Lowfield Heath and County Oak

Lowfield Heath

Lowfield Heath was first recorded in 1542, and probably derived from a family name, Lowe. Rocques map of 1762 shows it as Lovel Heath, perhaps the local pronunciation. It stood on the crossroads of the main road from Reigate to Brighton and Charlwood to Tinsley Green. The church, built in 1867-8, was designed by William Burgess. Originally in the parish of Charlwood, Surrey, Lowfield Heath became part of the ecclesiastical parish of Crawley in 1959, and was transferred to Crawley for local government purposes in 1974.

The London to Brighton Road was diverted in the early 1950s due to the development of Gatwick Airport. By the early 1970s all the buildings, except the church, had been demolished and replaced by warehouses and hotels.

Lowfield Heath Remembered. Jean Shelly (1984)

Lowfield Apiaries

Charles Overton established an apiary and beehive manufacturing business in the 1880s at County Oak. The house was appropriately named Beecroft. The business lasted until the 1950s.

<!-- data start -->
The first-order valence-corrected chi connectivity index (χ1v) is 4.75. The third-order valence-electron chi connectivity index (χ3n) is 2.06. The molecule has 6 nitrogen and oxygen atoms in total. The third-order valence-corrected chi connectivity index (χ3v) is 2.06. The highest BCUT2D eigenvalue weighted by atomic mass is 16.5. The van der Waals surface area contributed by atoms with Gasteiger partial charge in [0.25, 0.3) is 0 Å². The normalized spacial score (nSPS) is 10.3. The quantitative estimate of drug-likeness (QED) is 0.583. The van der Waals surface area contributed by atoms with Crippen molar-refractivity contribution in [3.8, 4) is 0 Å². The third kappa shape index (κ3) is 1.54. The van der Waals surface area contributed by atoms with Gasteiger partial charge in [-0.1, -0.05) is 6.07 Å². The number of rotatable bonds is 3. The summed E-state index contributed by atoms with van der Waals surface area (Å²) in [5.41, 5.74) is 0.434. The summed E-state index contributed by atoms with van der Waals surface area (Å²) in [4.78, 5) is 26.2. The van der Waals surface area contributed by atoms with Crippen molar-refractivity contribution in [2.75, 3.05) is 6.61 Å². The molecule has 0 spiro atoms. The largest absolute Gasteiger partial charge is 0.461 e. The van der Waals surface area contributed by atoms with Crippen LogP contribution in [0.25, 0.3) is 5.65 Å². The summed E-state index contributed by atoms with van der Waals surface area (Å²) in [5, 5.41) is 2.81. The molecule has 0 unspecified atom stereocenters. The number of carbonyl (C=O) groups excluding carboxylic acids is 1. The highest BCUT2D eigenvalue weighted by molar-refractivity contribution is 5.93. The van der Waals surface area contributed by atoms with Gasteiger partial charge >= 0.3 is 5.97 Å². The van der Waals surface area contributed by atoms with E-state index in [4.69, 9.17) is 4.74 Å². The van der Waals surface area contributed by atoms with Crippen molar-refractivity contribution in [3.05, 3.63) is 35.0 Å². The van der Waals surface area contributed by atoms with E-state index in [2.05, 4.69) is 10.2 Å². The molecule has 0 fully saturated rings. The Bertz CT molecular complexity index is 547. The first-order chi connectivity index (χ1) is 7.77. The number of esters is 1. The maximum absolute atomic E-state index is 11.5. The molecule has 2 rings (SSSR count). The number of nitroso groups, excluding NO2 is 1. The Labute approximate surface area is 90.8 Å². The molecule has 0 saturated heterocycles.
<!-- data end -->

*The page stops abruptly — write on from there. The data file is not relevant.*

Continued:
St Michael and All Angels Church

Village Stores and Post Office

The village stores and post office was run by J.F. Mitchell, who also had tea rooms on the Brighton Road.

White Lion

County Oak

County Oak Lane

County Oak Cottage, County Oak LaneGrade II Listed (1983)
A timber framed two storey cottage dated 1705, possibly converted from an older barn. The ground floor is refaced in brick and there is a 19th-century extension.

Oak Cottage, County Oak LaneGrade II Listed (1983)
Two storeys, probably late 17th century, with a red brick ground floor and tile-hung first floor..

Poles Lane

Knight's Acre (formerly St Barbe Cottage), Poles LaneGrade II Listed (1983)
A two-storey timber-framed three bay house, probably early 18th century, with a red brick ground floor and tile-hung first floor. The original entrance is now incorporated into a bay window.

Poles Acre Barn, Poles LaneGrade II Listed (1983)
A 17th century timber framed three bay barn, with a brick infill.

Spikemead Farmhouse, Poles LaneGrade II Listed (1983)
A timber framed building dated 1604 with an added kitchen. The ground floor is red brick and the first floor tile-hung.


Charlwood Park Farmhouse, Horley RoadGrade II* Listed (1966)
A late 15th century open hall which was refaced and re-roofed in the early 17th century, when a jettied wing was added and the building adapted into a continuous jetty house. The ground floor has painted brick infilling and a tile-hung first floor.